As I argued in my previous post on the topic, as long as the threat is not an existential threat to the survival of the species it is “merely” a risk-benefit issue: very weighty, but it does not overrule all other considerations. If we assume a 1% chance of a major pandemic per year (one 1918 flu per century) with 26 million dead (rather than 50+ million in the 1918 case) it corresponds to an expectation of 260,000 dead per year – just between the mortality rates of pancreatic and cervical cancer. No matter the seriousness of a pandemic there will be other things – liberty, economics, science, etc. – that have to be weighed against safety: the proper question (as noted by Alan in his previous post) is how the weighing is done (and by who).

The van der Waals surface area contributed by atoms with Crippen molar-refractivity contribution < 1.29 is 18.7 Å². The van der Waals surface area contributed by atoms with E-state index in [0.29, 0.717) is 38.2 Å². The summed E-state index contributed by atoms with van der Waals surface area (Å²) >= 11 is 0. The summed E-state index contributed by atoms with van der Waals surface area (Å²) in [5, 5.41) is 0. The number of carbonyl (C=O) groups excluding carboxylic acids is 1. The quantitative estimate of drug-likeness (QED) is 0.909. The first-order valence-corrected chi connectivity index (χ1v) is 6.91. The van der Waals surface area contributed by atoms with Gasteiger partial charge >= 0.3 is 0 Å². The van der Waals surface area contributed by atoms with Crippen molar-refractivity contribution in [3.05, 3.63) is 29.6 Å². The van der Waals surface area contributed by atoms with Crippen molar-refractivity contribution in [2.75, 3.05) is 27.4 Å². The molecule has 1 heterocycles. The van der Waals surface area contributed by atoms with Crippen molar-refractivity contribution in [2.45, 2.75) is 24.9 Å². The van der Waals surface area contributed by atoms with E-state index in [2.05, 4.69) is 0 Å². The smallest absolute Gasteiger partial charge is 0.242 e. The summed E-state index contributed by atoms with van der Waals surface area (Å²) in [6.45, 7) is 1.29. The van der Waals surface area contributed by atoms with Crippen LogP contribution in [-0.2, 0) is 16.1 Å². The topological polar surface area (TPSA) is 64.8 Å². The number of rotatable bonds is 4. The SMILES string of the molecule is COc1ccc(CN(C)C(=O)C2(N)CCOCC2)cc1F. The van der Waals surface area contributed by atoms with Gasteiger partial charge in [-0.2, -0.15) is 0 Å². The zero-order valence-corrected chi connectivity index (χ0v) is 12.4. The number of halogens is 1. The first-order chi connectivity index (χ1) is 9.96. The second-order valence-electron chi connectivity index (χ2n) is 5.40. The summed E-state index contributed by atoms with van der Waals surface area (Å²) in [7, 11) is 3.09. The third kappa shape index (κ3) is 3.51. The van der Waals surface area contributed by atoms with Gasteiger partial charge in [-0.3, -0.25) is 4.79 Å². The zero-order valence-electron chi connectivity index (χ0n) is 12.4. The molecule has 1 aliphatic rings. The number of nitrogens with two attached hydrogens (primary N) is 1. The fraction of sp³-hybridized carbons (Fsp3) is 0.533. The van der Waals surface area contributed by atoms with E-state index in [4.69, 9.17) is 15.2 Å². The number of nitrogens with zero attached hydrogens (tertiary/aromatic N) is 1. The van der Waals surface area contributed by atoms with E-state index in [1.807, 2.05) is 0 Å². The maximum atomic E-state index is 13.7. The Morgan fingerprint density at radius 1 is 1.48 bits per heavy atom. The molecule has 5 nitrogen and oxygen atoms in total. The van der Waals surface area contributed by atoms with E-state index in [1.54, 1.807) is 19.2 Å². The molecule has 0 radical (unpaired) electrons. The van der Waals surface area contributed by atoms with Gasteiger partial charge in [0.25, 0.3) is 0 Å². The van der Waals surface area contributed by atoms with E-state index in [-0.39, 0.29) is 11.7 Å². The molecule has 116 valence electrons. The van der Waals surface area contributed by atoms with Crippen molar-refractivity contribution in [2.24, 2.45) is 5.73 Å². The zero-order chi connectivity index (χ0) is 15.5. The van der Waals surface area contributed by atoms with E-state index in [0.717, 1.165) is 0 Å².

Right now the safety of biotechnology research, especially the information hazard aspect of publishing results, is handled by a hodgepodge of local or national rules, various voluntary guidelines and the goodwill of scientists. It is very likely that the weighing is not done right and in an impotent fashion. No matter where one’s intuitions lie, it is clear that spending some effort at improving the system – preferably before something untoward happens that forces reform – would be effort well spent.

One constructive attempt at doing this can be found in a report from the Center for International and Security Studies at Maryland University, Controlling Dangerous Pathogens: A Prototype Protective Oversight System. It sketches out an oversight system on the local, national and international level aimed at improving biological security: